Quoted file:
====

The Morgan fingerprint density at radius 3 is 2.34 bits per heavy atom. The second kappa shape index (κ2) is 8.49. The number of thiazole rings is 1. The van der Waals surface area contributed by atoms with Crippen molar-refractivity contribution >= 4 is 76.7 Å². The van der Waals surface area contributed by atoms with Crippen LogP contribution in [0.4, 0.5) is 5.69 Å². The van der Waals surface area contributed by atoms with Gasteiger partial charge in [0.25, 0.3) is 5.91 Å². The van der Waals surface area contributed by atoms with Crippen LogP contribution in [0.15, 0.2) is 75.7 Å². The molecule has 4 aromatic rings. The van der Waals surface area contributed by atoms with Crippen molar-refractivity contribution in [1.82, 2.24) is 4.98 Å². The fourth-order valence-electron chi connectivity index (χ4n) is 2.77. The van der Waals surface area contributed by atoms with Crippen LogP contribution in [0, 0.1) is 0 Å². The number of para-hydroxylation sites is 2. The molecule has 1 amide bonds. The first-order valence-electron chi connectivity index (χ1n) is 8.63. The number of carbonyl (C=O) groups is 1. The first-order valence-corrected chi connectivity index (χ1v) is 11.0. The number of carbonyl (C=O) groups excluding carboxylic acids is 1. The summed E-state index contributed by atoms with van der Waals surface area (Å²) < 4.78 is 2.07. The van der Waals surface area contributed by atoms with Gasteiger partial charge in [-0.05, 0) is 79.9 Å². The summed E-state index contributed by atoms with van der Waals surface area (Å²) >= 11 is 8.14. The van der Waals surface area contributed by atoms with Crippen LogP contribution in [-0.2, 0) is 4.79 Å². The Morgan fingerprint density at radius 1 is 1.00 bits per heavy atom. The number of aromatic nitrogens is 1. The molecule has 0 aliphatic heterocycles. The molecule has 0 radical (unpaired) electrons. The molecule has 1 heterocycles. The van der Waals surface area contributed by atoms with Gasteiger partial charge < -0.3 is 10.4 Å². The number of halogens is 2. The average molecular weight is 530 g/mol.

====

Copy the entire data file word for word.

The Morgan fingerprint density at radius 3 is 2.34 bits per heavy atom. The second kappa shape index (κ2) is 8.49. The number of thiazole rings is 1. The van der Waals surface area contributed by atoms with Crippen molar-refractivity contribution >= 4 is 76.7 Å². The van der Waals surface area contributed by atoms with Crippen LogP contribution in [0.4, 0.5) is 5.69 Å². The van der Waals surface area contributed by atoms with Gasteiger partial charge in [0.25, 0.3) is 5.91 Å². The van der Waals surface area contributed by atoms with Crippen LogP contribution in [0.15, 0.2) is 75.7 Å². The molecule has 4 aromatic rings. The van der Waals surface area contributed by atoms with Crippen molar-refractivity contribution in [1.82, 2.24) is 4.98 Å². The fourth-order valence-electron chi connectivity index (χ4n) is 2.77. The van der Waals surface area contributed by atoms with Crippen LogP contribution in [0, 0.1) is 0 Å². The number of para-hydroxylation sites is 2. The molecule has 1 amide bonds. The first-order valence-electron chi connectivity index (χ1n) is 8.63. The number of carbonyl (C=O) groups is 1. The first-order valence-corrected chi connectivity index (χ1v) is 11.0. The number of carbonyl (C=O) groups excluding carboxylic acids is 1. The summed E-state index contributed by atoms with van der Waals surface area (Å²) < 4.78 is 2.07. The van der Waals surface area contributed by atoms with Gasteiger partial charge in [-0.05, 0) is 79.9 Å². The summed E-state index contributed by atoms with van der Waals surface area (Å²) >= 11 is 8.14. The van der Waals surface area contributed by atoms with Crippen LogP contribution in [-0.2, 0) is 4.79 Å². The Morgan fingerprint density at radius 1 is 1.00 bits per heavy atom. The number of aromatic nitrogens is 1. The molecule has 0 aliphatic heterocycles. The molecule has 0 radical (unpaired) electrons. The molecule has 1 heterocycles. The van der Waals surface area contributed by atoms with Gasteiger partial charge < -0.3 is 10.4 Å². The number of halogens is 2. The average molecular weight is 530 g/mol.